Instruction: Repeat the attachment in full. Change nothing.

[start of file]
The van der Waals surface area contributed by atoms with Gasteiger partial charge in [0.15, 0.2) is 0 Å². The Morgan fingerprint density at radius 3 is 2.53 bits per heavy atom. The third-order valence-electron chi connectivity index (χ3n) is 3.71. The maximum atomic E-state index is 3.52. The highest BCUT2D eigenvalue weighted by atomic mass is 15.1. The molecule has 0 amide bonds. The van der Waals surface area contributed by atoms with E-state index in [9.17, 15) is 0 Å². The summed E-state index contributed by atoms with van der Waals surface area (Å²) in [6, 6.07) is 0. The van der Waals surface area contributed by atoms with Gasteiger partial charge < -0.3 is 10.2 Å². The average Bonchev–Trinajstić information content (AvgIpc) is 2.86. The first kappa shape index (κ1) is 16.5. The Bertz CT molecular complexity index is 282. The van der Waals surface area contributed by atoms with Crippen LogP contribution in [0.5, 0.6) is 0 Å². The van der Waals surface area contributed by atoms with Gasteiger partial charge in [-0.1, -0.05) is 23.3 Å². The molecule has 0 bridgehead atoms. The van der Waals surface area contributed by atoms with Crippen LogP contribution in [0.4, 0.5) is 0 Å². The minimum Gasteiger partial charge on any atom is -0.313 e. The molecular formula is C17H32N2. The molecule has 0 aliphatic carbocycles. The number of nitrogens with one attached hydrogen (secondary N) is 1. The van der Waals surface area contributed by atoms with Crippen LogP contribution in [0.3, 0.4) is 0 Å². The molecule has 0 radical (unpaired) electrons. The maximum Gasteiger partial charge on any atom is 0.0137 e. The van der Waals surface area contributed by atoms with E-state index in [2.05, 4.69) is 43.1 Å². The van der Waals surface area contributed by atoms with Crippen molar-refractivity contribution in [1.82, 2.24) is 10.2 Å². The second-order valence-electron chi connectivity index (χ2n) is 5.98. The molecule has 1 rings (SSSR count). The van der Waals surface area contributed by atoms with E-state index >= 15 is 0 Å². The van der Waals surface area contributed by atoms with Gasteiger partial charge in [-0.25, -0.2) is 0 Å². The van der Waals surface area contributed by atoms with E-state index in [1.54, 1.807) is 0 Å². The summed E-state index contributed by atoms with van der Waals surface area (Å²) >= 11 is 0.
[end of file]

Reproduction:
The van der Waals surface area contributed by atoms with Gasteiger partial charge in [0.15, 0.2) is 0 Å². The Morgan fingerprint density at radius 3 is 2.53 bits per heavy atom. The third-order valence-electron chi connectivity index (χ3n) is 3.71. The maximum atomic E-state index is 3.52. The highest BCUT2D eigenvalue weighted by atomic mass is 15.1. The molecule has 0 amide bonds. The van der Waals surface area contributed by atoms with E-state index in [9.17, 15) is 0 Å². The summed E-state index contributed by atoms with van der Waals surface area (Å²) in [6, 6.07) is 0. The van der Waals surface area contributed by atoms with Gasteiger partial charge < -0.3 is 10.2 Å². The average Bonchev–Trinajstić information content (AvgIpc) is 2.86. The first kappa shape index (κ1) is 16.5. The Bertz CT molecular complexity index is 282. The van der Waals surface area contributed by atoms with Crippen LogP contribution in [0.5, 0.6) is 0 Å². The van der Waals surface area contributed by atoms with Gasteiger partial charge in [-0.1, -0.05) is 23.3 Å². The molecule has 0 bridgehead atoms. The van der Waals surface area contributed by atoms with Crippen LogP contribution in [0.4, 0.5) is 0 Å². The minimum Gasteiger partial charge on any atom is -0.313 e. The molecular formula is C17H32N2. The molecule has 0 aliphatic carbocycles. The number of nitrogens with one attached hydrogen (secondary N) is 1. The van der Waals surface area contributed by atoms with Crippen LogP contribution in [0.3, 0.4) is 0 Å². The molecule has 0 radical (unpaired) electrons. The maximum Gasteiger partial charge on any atom is 0.0137 e. The van der Waals surface area contributed by atoms with E-state index in [2.05, 4.69) is 43.1 Å². The van der Waals surface area contributed by atoms with Crippen molar-refractivity contribution in [1.82, 2.24) is 10.2 Å². The second-order valence-electron chi connectivity index (χ2n) is 5.98. The molecule has 1 rings (SSSR count). The van der Waals surface area contributed by atoms with E-state index >= 15 is 0 Å². The van der Waals surface area contributed by atoms with Gasteiger partial charge in [-0.25, -0.2) is 0 Å². The van der Waals surface area contributed by atoms with E-state index in [1.54, 1.807) is 0 Å². The summed E-state index contributed by atoms with van der Waals surface area (Å²) >= 11 is 0.